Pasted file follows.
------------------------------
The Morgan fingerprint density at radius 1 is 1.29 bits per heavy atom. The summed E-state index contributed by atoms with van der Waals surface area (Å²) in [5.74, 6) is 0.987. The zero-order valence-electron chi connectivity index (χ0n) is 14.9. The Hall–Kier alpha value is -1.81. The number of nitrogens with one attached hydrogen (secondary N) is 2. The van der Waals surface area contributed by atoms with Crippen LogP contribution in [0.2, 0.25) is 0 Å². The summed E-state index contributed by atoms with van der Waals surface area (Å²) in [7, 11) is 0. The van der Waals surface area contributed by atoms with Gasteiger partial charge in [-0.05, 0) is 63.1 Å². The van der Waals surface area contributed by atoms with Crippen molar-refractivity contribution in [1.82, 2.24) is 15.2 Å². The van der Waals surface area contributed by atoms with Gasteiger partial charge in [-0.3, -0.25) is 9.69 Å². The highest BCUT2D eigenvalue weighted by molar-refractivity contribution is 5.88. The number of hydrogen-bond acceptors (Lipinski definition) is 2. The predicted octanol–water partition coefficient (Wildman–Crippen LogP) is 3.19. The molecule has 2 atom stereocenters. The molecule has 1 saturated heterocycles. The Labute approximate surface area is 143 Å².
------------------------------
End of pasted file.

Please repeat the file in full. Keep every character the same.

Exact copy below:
The Morgan fingerprint density at radius 1 is 1.29 bits per heavy atom. The summed E-state index contributed by atoms with van der Waals surface area (Å²) in [5.74, 6) is 0.987. The zero-order valence-electron chi connectivity index (χ0n) is 14.9. The Hall–Kier alpha value is -1.81. The number of nitrogens with one attached hydrogen (secondary N) is 2. The van der Waals surface area contributed by atoms with Crippen LogP contribution in [0.2, 0.25) is 0 Å². The summed E-state index contributed by atoms with van der Waals surface area (Å²) in [7, 11) is 0. The van der Waals surface area contributed by atoms with Gasteiger partial charge in [-0.05, 0) is 63.1 Å². The van der Waals surface area contributed by atoms with Crippen molar-refractivity contribution in [1.82, 2.24) is 15.2 Å². The van der Waals surface area contributed by atoms with Gasteiger partial charge in [-0.3, -0.25) is 9.69 Å². The highest BCUT2D eigenvalue weighted by molar-refractivity contribution is 5.88. The number of hydrogen-bond acceptors (Lipinski definition) is 2. The predicted octanol–water partition coefficient (Wildman–Crippen LogP) is 3.19. The molecule has 2 atom stereocenters. The molecule has 1 saturated heterocycles. The Labute approximate surface area is 143 Å².